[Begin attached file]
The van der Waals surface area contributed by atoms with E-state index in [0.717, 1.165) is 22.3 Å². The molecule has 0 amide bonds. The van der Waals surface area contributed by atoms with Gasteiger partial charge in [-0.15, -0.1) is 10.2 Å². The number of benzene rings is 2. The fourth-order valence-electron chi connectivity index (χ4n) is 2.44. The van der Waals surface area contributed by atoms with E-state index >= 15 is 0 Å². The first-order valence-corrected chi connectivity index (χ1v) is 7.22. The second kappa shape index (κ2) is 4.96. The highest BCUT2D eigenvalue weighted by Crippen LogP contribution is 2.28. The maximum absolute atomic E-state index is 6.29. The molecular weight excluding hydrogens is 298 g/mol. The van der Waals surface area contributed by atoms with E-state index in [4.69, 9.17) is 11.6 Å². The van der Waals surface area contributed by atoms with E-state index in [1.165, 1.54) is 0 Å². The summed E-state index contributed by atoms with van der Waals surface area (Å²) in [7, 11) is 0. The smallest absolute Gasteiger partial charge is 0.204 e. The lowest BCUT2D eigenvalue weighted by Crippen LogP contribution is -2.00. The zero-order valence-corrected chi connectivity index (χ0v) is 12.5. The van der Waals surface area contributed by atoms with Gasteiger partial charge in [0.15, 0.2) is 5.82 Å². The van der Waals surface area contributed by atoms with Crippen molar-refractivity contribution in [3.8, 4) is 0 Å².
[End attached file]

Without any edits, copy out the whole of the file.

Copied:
The van der Waals surface area contributed by atoms with E-state index in [0.717, 1.165) is 22.3 Å². The molecule has 0 amide bonds. The van der Waals surface area contributed by atoms with Gasteiger partial charge in [-0.15, -0.1) is 10.2 Å². The number of benzene rings is 2. The fourth-order valence-electron chi connectivity index (χ4n) is 2.44. The van der Waals surface area contributed by atoms with E-state index >= 15 is 0 Å². The first-order valence-corrected chi connectivity index (χ1v) is 7.22. The second kappa shape index (κ2) is 4.96. The highest BCUT2D eigenvalue weighted by Crippen LogP contribution is 2.28. The maximum absolute atomic E-state index is 6.29. The molecular weight excluding hydrogens is 298 g/mol. The van der Waals surface area contributed by atoms with E-state index in [4.69, 9.17) is 11.6 Å². The van der Waals surface area contributed by atoms with E-state index in [1.165, 1.54) is 0 Å². The summed E-state index contributed by atoms with van der Waals surface area (Å²) in [7, 11) is 0. The smallest absolute Gasteiger partial charge is 0.204 e. The lowest BCUT2D eigenvalue weighted by Crippen LogP contribution is -2.00. The zero-order valence-corrected chi connectivity index (χ0v) is 12.5. The van der Waals surface area contributed by atoms with Gasteiger partial charge in [0.15, 0.2) is 5.82 Å². The van der Waals surface area contributed by atoms with Crippen molar-refractivity contribution in [3.8, 4) is 0 Å².